WATCH: Califia Farms CEO… ‘The market still needs mid-size companies like ours’

By Elaine Watson contact

- Last updated on GMT

Related tags: Califia farms, Fancy Food Show, oatmilk, plant-based

With a portfolio spanning everything from refrigerated plant-based yogurt drinks to shelf-stable cans of cold brew coffee and oatmilk, Califia Farms has raised a jaw-dropping $340m+ over four funding rounds to build its plant-based empire over the past five years. So what’s its endgame? An exit to a big CPG? An IPO? And how big is the addressable market for plant-based dairy?

Speaking to FoodNavigator-USA at the Specialty Food Association’s Winter Fancy Food Show in San Francisco earlier this week CEO Greg Steltenpohl said: “You’re not going to get a comment from me ​[about a potential IPO down the road].”

But he added: “The main thing for us is to stay focused first in North America, and it’s no secret, you’re heard me say it before… the independent nature of us and our 100% plant-based focus… were the company to become part of a larger dairy organization where 80 or 90% of the portfolio were animal-based, it’s hard to lead the plant-based revolution.

“I personally still think the market still needs mid-size companies like ours that are close to our entrepreneurial roots and we can really act on our convictions and stay focused.”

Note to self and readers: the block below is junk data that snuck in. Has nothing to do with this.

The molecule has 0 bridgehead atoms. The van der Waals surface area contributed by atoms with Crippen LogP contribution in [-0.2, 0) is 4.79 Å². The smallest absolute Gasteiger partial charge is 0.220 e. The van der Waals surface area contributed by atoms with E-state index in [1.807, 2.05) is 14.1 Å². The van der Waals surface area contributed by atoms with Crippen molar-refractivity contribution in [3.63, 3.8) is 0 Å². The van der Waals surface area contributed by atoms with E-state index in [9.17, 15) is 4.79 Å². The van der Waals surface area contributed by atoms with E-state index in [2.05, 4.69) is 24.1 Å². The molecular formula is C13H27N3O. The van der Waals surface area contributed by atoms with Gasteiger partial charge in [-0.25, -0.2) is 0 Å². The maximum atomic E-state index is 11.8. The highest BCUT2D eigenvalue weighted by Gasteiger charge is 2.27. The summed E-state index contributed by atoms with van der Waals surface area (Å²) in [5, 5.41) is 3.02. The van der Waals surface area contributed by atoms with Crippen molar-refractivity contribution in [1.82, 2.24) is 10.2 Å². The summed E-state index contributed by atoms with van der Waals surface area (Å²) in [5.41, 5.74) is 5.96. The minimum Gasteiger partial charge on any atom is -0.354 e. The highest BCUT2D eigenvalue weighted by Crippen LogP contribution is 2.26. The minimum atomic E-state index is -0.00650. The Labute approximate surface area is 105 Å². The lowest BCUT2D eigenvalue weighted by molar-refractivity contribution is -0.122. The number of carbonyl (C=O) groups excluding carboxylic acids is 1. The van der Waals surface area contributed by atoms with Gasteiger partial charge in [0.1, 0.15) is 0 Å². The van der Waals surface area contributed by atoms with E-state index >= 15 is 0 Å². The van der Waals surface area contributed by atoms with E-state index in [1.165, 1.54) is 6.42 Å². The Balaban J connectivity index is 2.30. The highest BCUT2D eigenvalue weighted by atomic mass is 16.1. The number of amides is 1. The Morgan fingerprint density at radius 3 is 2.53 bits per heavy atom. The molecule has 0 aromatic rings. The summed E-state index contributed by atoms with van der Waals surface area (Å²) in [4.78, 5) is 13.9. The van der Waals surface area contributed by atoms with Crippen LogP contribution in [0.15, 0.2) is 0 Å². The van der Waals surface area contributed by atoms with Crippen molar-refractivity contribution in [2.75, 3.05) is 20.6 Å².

‘The market shouldn’t get too frothy’

Asked about the size of the prize in the plant-based dairy space, he said: “Most people don’t have more than three burgers a week… but dairy though is not just in each meal, but it’s in all kinds of ingredients and is almost as pervasive as sugar is, so we think that the opportunities are actually much greater ​[in plant-based dairy vs plant-based meat].

“To say the sky is the limit is maybe pushing it ​[however], because the market shouldn’t get too frothy; really these things have long adoption cycles … taste is still king and Califia is trying to really make sure that we deliver consistency but also open up some exploratory edges, as younger consumers like to explore.”

Dairy from microbial fermentation

Asked whether a new generation of dairy products​ produced via microbes that precisely match the nutrition and functionality of dairy milk and cheese could capture a significant slice of the market, he said producing dairy ingredients via microbial fermentation at scale was challenging, while consumer perceptions could prove a barrier.

‘We’re in the middle of a planetary crisis’

However, he acknowledged that there was room for multiple approaches to reducing our reliance on animal agriculture: “We’re in the middle of a planetary crisis… and ​[the] food ​[industry] has to rise up, and ​[raise] the awareness of the public around the impact of their food choices.

“What all of us are doing in this space is trying to give opportunities and openings and trying to create a flexitarian mindset for the consumer that says that​ [having] animal protein on their plate three times a day is not the best for their health or the health of the planet.”

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